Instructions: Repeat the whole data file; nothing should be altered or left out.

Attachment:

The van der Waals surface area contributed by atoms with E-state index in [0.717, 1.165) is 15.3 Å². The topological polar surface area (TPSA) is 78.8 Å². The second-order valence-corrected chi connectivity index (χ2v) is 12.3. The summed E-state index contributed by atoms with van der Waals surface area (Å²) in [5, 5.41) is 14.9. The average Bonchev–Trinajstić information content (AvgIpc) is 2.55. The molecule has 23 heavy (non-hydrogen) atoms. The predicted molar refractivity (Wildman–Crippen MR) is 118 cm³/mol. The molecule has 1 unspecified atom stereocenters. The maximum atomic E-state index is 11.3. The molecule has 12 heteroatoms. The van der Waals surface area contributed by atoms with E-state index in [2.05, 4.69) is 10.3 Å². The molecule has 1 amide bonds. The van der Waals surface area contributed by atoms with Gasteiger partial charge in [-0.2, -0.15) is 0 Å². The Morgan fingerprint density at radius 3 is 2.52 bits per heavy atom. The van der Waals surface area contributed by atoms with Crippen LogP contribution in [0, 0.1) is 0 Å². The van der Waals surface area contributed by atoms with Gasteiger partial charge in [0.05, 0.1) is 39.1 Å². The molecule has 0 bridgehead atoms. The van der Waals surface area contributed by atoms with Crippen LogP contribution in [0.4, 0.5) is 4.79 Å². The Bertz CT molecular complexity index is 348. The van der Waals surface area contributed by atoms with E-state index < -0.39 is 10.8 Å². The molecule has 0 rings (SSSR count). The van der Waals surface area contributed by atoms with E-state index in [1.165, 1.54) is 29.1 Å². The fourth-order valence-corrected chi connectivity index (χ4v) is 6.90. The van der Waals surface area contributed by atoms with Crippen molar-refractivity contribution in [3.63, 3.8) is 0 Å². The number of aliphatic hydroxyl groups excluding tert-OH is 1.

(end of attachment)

The van der Waals surface area contributed by atoms with E-state index in [0.717, 1.165) is 15.3 Å². The topological polar surface area (TPSA) is 78.8 Å². The second-order valence-corrected chi connectivity index (χ2v) is 12.3. The summed E-state index contributed by atoms with van der Waals surface area (Å²) in [5, 5.41) is 14.9. The average Bonchev–Trinajstić information content (AvgIpc) is 2.55. The molecule has 23 heavy (non-hydrogen) atoms. The predicted molar refractivity (Wildman–Crippen MR) is 118 cm³/mol. The molecule has 1 unspecified atom stereocenters. The maximum atomic E-state index is 11.3. The molecule has 12 heteroatoms. The van der Waals surface area contributed by atoms with E-state index in [2.05, 4.69) is 10.3 Å². The molecule has 1 amide bonds. The van der Waals surface area contributed by atoms with Gasteiger partial charge in [-0.2, -0.15) is 0 Å². The Morgan fingerprint density at radius 3 is 2.52 bits per heavy atom. The van der Waals surface area contributed by atoms with Crippen LogP contribution in [0, 0.1) is 0 Å². The van der Waals surface area contributed by atoms with Gasteiger partial charge in [0.05, 0.1) is 39.1 Å². The molecule has 0 bridgehead atoms. The van der Waals surface area contributed by atoms with Crippen LogP contribution in [0.4, 0.5) is 4.79 Å². The Bertz CT molecular complexity index is 348. The van der Waals surface area contributed by atoms with E-state index < -0.39 is 10.8 Å². The molecule has 0 rings (SSSR count). The van der Waals surface area contributed by atoms with E-state index in [1.165, 1.54) is 29.1 Å². The fourth-order valence-corrected chi connectivity index (χ4v) is 6.90. The van der Waals surface area contributed by atoms with Crippen molar-refractivity contribution in [3.63, 3.8) is 0 Å². The number of aliphatic hydroxyl groups excluding tert-OH is 1.